“The lack of certainty only seems to underline new possibilities.
The challenges ahead seem surmountable.”
With a heightened sense of adventure and wanderlust, I walked into a bookstore one day and picked up a few Lonely Planet travel books and came across Sarah Turnbull’s memoir Almost French. “Why not?” I asked myself, and I put it amongst the ever-growing pile of books in my arms and took it to the cashier.
It took me over a month to get through Almost French, not because it was a horrible book, but because I’ve never really had an overwhelming desire to read memoirs of any sort. There’s no plot, no climatic moments that leave you wanting to know more; but I guess that’s what you get with memoirs and bibliographies. They’re just a recount of the past that leads up to a sense of enlightenment. That’s definitely what I was left feeling after finishing Almost French– a sense of enlightenment that really can only be gained after reading real-life recounts and experiences.
Almost French is the memoir of Sarah Turnbull, an Australian journalist who, by a chance encounter on a backpacking trip around Europe, meets a Frenchman who invites her to stay in Paris with him. We get to experience Sarah’s cultural journey from the moment she lands in Paris with her khaki shorts to the end where she ends up marrying Frédéric at the town hall in the 2nd arrondissement five years later. In between, there are moments of cultural conundrums, misunderstandings, insecurities and hesitations.
“Cultural misunderstandings make for snap judgements. People I dismissed as cold and unfriendly have become friends.”
The stigma of the French being unfriendly and uninviting may be true at face value, and often-a-time you’ll be faced with a blasé French local who will totally encompass the stereotype of arrogance and rudeness- but that’s just the culture. It’s much like how Australian’s are known for their lax attitude, or how Swedes are known for their shy demeanour or the Chinese for their pushy behaviour. If there’s anything I’ve gained from reading Almost French, it’s to pretend that you’re a chair and not take everything personally.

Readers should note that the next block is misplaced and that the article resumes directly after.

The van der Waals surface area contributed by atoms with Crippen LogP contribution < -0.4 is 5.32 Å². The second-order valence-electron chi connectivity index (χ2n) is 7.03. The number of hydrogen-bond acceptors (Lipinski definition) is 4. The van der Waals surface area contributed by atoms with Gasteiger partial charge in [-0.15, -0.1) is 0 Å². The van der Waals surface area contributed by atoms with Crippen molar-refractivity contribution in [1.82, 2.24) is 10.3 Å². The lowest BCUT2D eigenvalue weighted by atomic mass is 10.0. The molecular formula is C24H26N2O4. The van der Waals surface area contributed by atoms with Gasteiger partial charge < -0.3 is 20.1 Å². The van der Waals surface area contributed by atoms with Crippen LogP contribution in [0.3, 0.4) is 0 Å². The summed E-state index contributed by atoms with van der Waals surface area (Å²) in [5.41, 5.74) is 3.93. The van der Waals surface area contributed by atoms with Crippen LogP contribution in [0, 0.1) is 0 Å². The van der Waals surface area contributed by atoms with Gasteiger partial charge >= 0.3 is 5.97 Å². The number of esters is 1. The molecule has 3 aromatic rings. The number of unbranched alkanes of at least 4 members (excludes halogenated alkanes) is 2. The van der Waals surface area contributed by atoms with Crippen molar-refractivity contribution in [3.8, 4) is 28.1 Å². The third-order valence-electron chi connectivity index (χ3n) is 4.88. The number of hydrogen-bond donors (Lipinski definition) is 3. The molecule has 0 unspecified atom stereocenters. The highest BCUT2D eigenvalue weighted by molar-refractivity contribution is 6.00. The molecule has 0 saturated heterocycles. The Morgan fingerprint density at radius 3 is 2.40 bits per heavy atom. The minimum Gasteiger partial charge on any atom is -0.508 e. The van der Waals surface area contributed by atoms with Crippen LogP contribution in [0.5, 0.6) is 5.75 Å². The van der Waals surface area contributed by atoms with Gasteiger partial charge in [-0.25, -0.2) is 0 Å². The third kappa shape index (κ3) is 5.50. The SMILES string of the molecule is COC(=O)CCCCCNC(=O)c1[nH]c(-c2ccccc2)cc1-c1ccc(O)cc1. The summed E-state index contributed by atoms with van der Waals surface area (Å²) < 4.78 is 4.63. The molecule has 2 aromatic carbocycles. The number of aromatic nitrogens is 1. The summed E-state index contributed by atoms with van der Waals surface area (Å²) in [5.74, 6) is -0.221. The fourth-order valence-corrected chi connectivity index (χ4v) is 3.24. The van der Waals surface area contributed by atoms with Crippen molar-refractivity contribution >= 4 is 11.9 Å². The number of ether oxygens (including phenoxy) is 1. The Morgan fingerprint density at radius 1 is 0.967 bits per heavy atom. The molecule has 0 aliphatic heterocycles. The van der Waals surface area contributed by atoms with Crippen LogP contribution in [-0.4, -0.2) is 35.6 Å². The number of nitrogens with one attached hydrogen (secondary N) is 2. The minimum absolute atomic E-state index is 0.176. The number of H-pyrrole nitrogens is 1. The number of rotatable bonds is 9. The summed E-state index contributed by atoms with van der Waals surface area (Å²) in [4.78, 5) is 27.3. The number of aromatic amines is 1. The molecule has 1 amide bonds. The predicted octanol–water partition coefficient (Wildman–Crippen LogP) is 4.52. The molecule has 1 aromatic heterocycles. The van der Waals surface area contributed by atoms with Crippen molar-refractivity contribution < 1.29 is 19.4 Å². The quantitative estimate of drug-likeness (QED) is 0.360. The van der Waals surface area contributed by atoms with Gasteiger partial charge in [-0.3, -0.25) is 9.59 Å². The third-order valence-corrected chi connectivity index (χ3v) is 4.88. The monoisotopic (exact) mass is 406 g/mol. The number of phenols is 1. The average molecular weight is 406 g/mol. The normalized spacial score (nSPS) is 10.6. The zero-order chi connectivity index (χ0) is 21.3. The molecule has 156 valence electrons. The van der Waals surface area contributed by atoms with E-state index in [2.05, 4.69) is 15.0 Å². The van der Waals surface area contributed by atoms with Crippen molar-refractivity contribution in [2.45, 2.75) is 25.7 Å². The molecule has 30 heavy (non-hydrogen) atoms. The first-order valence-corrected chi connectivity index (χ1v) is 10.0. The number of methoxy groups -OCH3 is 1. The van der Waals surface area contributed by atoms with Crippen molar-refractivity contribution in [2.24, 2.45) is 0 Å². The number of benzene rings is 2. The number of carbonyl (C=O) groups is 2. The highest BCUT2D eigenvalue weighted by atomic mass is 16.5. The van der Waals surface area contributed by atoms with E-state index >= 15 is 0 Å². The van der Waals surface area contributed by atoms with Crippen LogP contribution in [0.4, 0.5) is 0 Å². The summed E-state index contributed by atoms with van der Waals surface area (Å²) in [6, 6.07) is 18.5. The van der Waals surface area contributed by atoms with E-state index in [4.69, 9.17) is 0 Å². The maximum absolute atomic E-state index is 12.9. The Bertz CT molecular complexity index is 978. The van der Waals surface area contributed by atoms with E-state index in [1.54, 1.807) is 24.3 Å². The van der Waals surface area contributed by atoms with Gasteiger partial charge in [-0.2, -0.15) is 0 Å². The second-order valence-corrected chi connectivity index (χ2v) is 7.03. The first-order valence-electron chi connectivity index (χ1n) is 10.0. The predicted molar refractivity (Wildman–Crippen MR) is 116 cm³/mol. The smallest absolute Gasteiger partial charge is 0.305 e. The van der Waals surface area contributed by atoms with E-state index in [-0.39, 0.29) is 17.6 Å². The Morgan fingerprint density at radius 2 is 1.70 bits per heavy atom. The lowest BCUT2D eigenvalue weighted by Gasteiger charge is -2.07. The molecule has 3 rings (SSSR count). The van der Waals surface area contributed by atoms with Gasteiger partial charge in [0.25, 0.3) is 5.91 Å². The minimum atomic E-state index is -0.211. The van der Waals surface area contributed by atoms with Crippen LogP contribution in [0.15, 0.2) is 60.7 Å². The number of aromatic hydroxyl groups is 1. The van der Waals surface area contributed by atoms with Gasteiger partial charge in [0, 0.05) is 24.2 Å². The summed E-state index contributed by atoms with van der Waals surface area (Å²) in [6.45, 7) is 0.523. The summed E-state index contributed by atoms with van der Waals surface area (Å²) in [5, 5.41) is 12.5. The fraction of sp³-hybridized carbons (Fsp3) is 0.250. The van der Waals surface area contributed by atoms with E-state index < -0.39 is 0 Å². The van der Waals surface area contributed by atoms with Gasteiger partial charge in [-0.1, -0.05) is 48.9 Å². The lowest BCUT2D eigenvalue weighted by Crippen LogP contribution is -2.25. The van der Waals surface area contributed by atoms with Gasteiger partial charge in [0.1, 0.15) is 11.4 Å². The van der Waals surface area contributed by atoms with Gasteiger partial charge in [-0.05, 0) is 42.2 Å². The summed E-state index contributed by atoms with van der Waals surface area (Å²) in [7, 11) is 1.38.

“’Then, when no-one smiles at you or talks to you before dinner, you won’t be surprised’, she writes. ‘Who talks to a chair?’”
I’ve always known that when I arrive in Switzerland, I will have a magnitudinal (is this a word? I don’t know…) wave of culture shock and anxiety. I mean, the fact that I know this will happen should help buffer the initial impact, but still. It’s kind of scary.
Through reading Almost French, I gained a new insight in dealing with culture shock; and though I have yet to put the whole ‘chair’ thing in practice, it will be in the back of my mind when I do encounter a Swiss local who might have woken up on the wrong side of the bed and can’t handle my incoherent French. Although, I’m pretty sure the Swiss are a little more forgiving than the French.
Also, I’ve learnt never to ask, “Tu veux une pipe?” unless you’re certain that you want to offer someone a blowjob. Oh, bless the double entendre.
If you’re going to be living in France for a lengthy period of time, I suggest reading Almost French. It might help put the culture in perspective. It’s especially good for Australians as it does point out the tensions between the two cultures.
“Breathtaking beauty of any kind is moving. It makes tourists of us all. It anchors your heart to a place.”
3 Eiffel towers out of 5 (Would be more if I were a memoir kind of reader).